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Special orders No. 139 [.] the following - HUBBARD, S.J. [Maj. General; by order - 1863. 
Headquarters, 16th Army Corps, Memphis 1863 - Special Order establishing the first unit of colored troops in Tennessee, some months following the Union's victory at the Battle of Memphis, which effectively ended Con- federate control of the state. The First Regiment West Tennessee Infantry (AD) mustered in June of 1863; in early 1864 they were combined with the First Alabama Infantry (colored) to form the 59th Colored Infantry. The unit fought with distinction in a number of major battles, notably the Battle of Brice's Crossroads, Missis- sippi, which though a crushing defeat for the Union was one of the first battles in which a regiment composed entirely of former slaves saw direct action.The emancipation of enslaved African-Americans that followed the Union's occupation of Tennessee was, at best, a double-edged sword. In his Brief Sketch of the Organization and Services of the Fifty-Ninth Regiment (Dayton: 1883), the unit's Commanding Officer Rob- ert Cowden recounts the methods by which colored troops were raised in Tennessee [and, presumably, in other occupied slave states]: ".recruits were collect- ed from plantations and from camps.all the field and staff, commissioned and non-commissioned, as well as all the line officers and first sergeants of companies, were white men.The plan for 'persuading' recruits while it could hardly be called the shot-gun policy was equal- ly as convincing, and never failed to get the 'recruit.' The negroes were held as property by their masters, and were appropriated as such, along with mules and horses, which were put in the same list and confiscated as a 'mil- itary necessity'.in this way, in the space of six weeks, the entire command was made up, without the expense of a single dollar to the Government."The current broadside descends from the estate of Lt.- Col. Robert E. Phillips, who was second in command of the West Tennessee Colored Infantry until his retire- ment in December of 1863. It is offered together with two other 19th-century documents relating to Phillips's military career and later life, including an 1884 quartz mining claim in Placer County, California, where Phil- lips presumably lived out his days.This document rare; not separately catalogued in the collection of any OCLC member institution, and ap- parently not reproduced of the Official Records of the War of Rebellion. Broadsheet 7-1/2" x 5", printed on both sides of a single leaf. Old folds; discoloration and scattered foxing; a Good, well-preserved example. [Attributes: First Edition]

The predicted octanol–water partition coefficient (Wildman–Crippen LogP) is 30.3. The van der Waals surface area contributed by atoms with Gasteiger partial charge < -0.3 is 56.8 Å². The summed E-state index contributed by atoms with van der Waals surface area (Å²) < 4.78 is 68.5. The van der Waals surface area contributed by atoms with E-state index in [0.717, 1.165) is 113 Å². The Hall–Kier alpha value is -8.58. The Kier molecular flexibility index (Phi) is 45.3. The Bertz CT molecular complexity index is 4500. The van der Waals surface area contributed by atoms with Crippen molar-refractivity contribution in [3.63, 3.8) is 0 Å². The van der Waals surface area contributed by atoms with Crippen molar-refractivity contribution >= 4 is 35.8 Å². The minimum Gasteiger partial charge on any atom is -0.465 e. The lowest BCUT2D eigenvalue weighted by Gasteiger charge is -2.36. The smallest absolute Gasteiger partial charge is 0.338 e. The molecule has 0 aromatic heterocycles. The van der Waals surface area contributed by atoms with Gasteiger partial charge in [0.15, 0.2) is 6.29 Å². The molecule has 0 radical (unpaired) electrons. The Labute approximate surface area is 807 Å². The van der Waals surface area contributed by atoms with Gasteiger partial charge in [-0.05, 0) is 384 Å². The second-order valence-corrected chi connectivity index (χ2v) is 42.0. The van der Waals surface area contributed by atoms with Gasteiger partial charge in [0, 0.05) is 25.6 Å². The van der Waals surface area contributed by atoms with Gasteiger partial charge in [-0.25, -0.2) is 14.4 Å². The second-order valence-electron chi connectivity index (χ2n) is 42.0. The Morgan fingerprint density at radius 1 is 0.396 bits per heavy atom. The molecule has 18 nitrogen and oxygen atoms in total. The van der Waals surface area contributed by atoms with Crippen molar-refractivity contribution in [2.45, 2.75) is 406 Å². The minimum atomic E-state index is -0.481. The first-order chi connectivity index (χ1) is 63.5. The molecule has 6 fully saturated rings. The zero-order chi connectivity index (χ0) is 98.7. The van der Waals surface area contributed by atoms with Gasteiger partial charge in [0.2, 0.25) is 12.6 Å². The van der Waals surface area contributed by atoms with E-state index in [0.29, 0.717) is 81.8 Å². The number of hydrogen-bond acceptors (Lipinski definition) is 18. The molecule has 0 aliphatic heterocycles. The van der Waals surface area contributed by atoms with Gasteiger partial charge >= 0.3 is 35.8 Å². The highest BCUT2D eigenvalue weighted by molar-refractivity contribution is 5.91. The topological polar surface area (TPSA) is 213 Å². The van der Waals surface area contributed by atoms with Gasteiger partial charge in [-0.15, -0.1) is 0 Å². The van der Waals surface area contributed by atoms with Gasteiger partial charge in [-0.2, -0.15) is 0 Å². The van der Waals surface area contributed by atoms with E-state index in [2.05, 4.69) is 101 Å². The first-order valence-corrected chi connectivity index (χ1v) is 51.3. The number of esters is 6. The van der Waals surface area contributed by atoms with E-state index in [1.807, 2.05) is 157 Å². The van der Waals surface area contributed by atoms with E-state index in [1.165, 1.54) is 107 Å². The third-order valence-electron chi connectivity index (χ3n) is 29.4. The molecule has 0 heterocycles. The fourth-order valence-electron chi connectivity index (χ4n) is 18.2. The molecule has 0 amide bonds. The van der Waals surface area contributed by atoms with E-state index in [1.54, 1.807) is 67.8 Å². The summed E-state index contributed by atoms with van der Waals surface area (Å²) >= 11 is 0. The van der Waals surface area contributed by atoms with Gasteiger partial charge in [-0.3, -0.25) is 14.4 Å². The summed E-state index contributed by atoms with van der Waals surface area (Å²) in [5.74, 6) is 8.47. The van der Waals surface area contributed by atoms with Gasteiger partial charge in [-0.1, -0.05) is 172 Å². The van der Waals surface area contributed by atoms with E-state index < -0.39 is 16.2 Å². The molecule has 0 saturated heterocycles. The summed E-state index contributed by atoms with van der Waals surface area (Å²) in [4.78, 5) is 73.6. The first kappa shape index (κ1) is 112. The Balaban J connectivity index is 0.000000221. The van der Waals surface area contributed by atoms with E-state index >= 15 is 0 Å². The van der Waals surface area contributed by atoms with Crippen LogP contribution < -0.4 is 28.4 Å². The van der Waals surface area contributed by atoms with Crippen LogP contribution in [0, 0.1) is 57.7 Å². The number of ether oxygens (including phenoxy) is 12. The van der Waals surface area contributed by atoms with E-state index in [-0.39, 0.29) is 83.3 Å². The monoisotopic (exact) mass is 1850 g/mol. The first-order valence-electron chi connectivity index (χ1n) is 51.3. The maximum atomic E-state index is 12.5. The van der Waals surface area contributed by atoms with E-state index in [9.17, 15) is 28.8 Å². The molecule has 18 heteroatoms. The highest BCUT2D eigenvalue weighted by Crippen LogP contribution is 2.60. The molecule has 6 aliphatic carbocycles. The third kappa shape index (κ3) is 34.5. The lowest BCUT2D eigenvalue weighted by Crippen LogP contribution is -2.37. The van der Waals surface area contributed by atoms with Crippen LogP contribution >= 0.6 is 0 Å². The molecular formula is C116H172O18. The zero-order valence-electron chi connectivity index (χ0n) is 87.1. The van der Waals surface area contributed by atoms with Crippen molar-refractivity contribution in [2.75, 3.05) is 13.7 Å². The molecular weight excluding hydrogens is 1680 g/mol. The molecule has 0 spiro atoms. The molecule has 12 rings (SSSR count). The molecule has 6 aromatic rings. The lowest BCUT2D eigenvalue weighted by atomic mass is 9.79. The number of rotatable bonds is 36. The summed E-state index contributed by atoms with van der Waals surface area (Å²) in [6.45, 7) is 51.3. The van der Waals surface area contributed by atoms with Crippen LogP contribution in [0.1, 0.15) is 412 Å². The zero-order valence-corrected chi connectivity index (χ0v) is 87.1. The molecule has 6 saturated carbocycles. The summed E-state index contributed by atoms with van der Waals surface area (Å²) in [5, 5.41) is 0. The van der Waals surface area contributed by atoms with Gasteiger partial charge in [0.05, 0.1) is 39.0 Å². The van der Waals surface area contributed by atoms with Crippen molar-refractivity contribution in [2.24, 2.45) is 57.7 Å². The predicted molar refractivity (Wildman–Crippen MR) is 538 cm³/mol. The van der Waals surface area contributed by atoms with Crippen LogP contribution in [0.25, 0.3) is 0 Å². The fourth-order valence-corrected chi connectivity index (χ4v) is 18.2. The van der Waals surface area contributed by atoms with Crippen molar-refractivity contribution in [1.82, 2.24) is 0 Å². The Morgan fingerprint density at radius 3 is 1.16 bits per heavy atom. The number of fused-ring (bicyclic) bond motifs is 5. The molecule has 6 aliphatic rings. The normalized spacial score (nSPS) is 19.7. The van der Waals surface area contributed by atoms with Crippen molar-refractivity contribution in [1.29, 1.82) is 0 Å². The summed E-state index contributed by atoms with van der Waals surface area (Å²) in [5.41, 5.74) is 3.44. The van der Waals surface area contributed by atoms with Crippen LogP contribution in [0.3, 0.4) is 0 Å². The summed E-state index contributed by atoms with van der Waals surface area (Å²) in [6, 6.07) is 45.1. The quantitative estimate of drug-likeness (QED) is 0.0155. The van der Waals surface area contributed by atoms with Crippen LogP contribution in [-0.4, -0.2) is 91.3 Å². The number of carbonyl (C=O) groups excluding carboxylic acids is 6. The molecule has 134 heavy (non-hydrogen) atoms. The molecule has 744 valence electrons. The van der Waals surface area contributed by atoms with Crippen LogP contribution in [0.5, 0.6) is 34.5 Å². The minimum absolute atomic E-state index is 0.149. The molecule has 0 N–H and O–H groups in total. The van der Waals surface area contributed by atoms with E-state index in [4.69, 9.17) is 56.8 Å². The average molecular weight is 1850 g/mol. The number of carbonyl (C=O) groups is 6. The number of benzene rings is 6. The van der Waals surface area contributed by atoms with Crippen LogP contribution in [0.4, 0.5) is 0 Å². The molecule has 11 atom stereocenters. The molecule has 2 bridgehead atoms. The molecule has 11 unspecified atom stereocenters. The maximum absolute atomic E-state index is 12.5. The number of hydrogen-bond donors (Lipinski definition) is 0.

[Bookseller: Lorne Bair Rare Books, ABAA]
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